There can be no doubt that stocks are richly valued.  The current price/earnings ratio (PE) of the S&P 500 is 34.8 the long-term average is 15.9, so prices are elevated relative to earnings.  We hasten to point out that low interest rates can justify paying more for a future stream of income, however, these valuations are stretched by any measure.  The averages mask a broad dispersion of valuations.  Some companies with little or no earnings are trading at the richest valuations, some with long track records of solid earnings are only slightly above long-term averages.  None of these observations, by themselves, are a reliable argument for or against holding stocks.  High valuations can persist for a long time, and valuation is not a reliable forecasting tool.  It is possible that the next several months will include some type of correction in the equity markets, but it is also possible that improving earnings will provide some additional support for these elevated prices longer term.  All of the real challenges described above are also business opportunities.  Every social and economic crisis has the power to germinate the seeds of new, profitable solutions to our challenges.  Many of the toughest challenges of the past year have forced enterprises to find ways to do more with less, to find new levels of efficiency, to embrace virtual collaboration.  Many service industries have had to reinvent themselves to serve customers with less contact.  Our logistical problems will get worked out, we may even find our way to higher efficiencies in the supply chain.  A dynamic, adaptable economy does not stay down for long.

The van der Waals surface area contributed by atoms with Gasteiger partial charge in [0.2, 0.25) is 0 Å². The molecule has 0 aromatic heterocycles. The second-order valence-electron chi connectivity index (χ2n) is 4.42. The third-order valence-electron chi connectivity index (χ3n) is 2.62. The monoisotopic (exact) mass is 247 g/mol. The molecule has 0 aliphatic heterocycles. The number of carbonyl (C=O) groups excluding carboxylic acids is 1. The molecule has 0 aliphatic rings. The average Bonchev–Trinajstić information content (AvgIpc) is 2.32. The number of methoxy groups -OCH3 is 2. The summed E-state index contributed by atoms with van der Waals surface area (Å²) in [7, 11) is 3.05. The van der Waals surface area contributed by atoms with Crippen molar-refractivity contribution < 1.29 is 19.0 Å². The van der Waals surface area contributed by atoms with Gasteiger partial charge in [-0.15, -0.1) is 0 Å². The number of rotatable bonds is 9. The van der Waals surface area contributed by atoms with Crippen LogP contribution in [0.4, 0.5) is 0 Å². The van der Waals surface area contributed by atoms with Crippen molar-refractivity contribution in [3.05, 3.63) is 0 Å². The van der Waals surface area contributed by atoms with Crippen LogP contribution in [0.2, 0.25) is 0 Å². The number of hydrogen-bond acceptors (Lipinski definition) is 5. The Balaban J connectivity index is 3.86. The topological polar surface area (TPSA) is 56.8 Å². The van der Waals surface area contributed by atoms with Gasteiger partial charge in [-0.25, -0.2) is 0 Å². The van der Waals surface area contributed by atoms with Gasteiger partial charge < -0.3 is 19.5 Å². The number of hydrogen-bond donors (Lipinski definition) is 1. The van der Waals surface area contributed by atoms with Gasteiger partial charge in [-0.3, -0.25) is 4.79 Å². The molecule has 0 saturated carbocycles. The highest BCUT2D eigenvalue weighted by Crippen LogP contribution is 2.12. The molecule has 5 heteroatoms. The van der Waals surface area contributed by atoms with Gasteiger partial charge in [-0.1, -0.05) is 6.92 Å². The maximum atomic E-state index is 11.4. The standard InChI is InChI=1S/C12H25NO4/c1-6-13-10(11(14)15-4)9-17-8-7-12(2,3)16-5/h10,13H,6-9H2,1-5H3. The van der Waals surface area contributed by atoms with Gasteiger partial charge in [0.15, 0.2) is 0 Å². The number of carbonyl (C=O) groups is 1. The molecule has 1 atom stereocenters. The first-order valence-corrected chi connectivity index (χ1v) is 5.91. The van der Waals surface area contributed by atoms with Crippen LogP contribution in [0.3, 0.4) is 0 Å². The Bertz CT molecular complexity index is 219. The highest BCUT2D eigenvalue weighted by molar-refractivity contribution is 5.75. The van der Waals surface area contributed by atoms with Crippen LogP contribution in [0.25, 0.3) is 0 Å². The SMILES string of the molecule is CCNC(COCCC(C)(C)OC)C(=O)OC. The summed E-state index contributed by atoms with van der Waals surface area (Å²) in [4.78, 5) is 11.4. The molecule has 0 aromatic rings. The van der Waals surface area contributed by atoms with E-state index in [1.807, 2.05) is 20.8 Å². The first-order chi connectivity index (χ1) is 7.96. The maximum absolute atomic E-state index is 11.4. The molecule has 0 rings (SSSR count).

If you have any questions or concerns on the foregoing, or if you would like to discuss your portfolio, please do not hesitate to contact us.

Never miss an update!

Subscribe to our e-blast series and stay up-to-date with the latest Seaside Wealth Management news. 

Contact our economic experts today.

NoraBagby Image

Nora Bagby

Director Private Banking Sales & Service

BenJohnson, CFA Image

Ben Johnson, CFA

Senior Portfolio Manager and Client Service Manager

LanceHopegill, CFP Image

Lance Hopegill, CFP

Chief Fiduciary Officer

AdamMartin, CFA Image

Adam Martin, CFA

Senior Portfolio Manager

PhilipRich Image

Philip Rich

Chief Investment Officer

GDP – Bureau of Economic Analysis
Employment and Inflation – US Bureau of Labor Statistics
Interest Rates – US Department of the Treasury and the Federal Reserve
Markets – Thomson Reuters

Retirement, Brokerage: Securities offered through Kestra Investment Services, LLC, member FINRA/SIPC. Kestra Investment Services, LLC is not affiliated with Seaside Bank and Trust and are NOT a deposit or other obligation of, or guaranteed by, Seaside Bank and Trust or any affiliate of Seaside Bank and Trust, NOT FDIC insured, and subject to risk and may lose value.


Non-Deposit investment products and services, and Insurance products and services offered through Seaside Insurance, Inc., an independent insurance agency, are: 

• NOT Insured by FDIC or Any Other Government Agency;

• NOT Guaranteed by Seaside Bank and Trust, a division of United Community Bank or any affiliate of Seaside Bank and Trust or United Community Bank;

• NOT a Deposit or Obligation;

• Subject to Risk and May Lose Value